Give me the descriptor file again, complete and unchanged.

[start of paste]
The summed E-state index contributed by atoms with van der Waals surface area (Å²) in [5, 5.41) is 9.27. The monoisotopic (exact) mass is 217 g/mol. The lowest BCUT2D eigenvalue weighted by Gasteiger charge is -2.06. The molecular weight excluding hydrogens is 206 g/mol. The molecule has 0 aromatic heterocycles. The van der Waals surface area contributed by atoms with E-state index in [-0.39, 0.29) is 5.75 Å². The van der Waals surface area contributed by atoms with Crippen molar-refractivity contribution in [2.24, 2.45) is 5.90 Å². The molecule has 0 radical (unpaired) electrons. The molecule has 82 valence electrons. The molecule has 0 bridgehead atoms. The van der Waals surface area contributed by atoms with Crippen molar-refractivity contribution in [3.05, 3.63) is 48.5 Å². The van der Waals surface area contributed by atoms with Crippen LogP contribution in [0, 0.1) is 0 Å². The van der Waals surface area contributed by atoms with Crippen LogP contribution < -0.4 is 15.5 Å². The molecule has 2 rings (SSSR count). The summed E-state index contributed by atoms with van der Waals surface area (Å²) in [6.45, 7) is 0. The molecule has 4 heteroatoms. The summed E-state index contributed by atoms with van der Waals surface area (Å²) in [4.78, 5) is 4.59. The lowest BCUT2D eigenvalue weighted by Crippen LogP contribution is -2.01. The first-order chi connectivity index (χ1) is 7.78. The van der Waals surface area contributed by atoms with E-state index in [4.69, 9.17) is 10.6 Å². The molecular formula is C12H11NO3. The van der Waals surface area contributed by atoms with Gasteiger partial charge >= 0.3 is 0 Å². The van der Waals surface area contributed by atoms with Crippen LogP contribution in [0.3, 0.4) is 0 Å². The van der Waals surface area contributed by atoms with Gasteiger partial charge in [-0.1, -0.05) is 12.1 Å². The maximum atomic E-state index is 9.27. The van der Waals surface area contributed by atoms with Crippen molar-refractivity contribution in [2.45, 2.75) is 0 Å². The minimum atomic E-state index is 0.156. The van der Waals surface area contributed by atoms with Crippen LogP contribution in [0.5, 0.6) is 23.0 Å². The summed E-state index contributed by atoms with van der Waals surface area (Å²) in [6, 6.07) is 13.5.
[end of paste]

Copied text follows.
The summed E-state index contributed by atoms with van der Waals surface area (Å²) in [5, 5.41) is 9.27. The monoisotopic (exact) mass is 217 g/mol. The lowest BCUT2D eigenvalue weighted by Gasteiger charge is -2.06. The molecular weight excluding hydrogens is 206 g/mol. The molecule has 0 aromatic heterocycles. The van der Waals surface area contributed by atoms with E-state index in [-0.39, 0.29) is 5.75 Å². The van der Waals surface area contributed by atoms with Crippen molar-refractivity contribution in [2.24, 2.45) is 5.90 Å². The molecule has 0 radical (unpaired) electrons. The molecule has 82 valence electrons. The molecule has 0 bridgehead atoms. The van der Waals surface area contributed by atoms with Crippen molar-refractivity contribution in [3.05, 3.63) is 48.5 Å². The van der Waals surface area contributed by atoms with Crippen LogP contribution in [0, 0.1) is 0 Å². The van der Waals surface area contributed by atoms with Crippen LogP contribution < -0.4 is 15.5 Å². The molecule has 2 rings (SSSR count). The summed E-state index contributed by atoms with van der Waals surface area (Å²) in [6.45, 7) is 0. The molecule has 4 heteroatoms. The summed E-state index contributed by atoms with van der Waals surface area (Å²) in [4.78, 5) is 4.59. The lowest BCUT2D eigenvalue weighted by Crippen LogP contribution is -2.01. The first-order chi connectivity index (χ1) is 7.78. The van der Waals surface area contributed by atoms with E-state index in [4.69, 9.17) is 10.6 Å². The molecular formula is C12H11NO3. The van der Waals surface area contributed by atoms with Gasteiger partial charge >= 0.3 is 0 Å². The van der Waals surface area contributed by atoms with Crippen LogP contribution in [0.3, 0.4) is 0 Å². The van der Waals surface area contributed by atoms with Gasteiger partial charge in [-0.1, -0.05) is 12.1 Å². The maximum atomic E-state index is 9.27. The van der Waals surface area contributed by atoms with Crippen molar-refractivity contribution in [2.45, 2.75) is 0 Å². The minimum atomic E-state index is 0.156. The van der Waals surface area contributed by atoms with Crippen LogP contribution in [0.5, 0.6) is 23.0 Å². The summed E-state index contributed by atoms with van der Waals surface area (Å²) in [6, 6.07) is 13.5.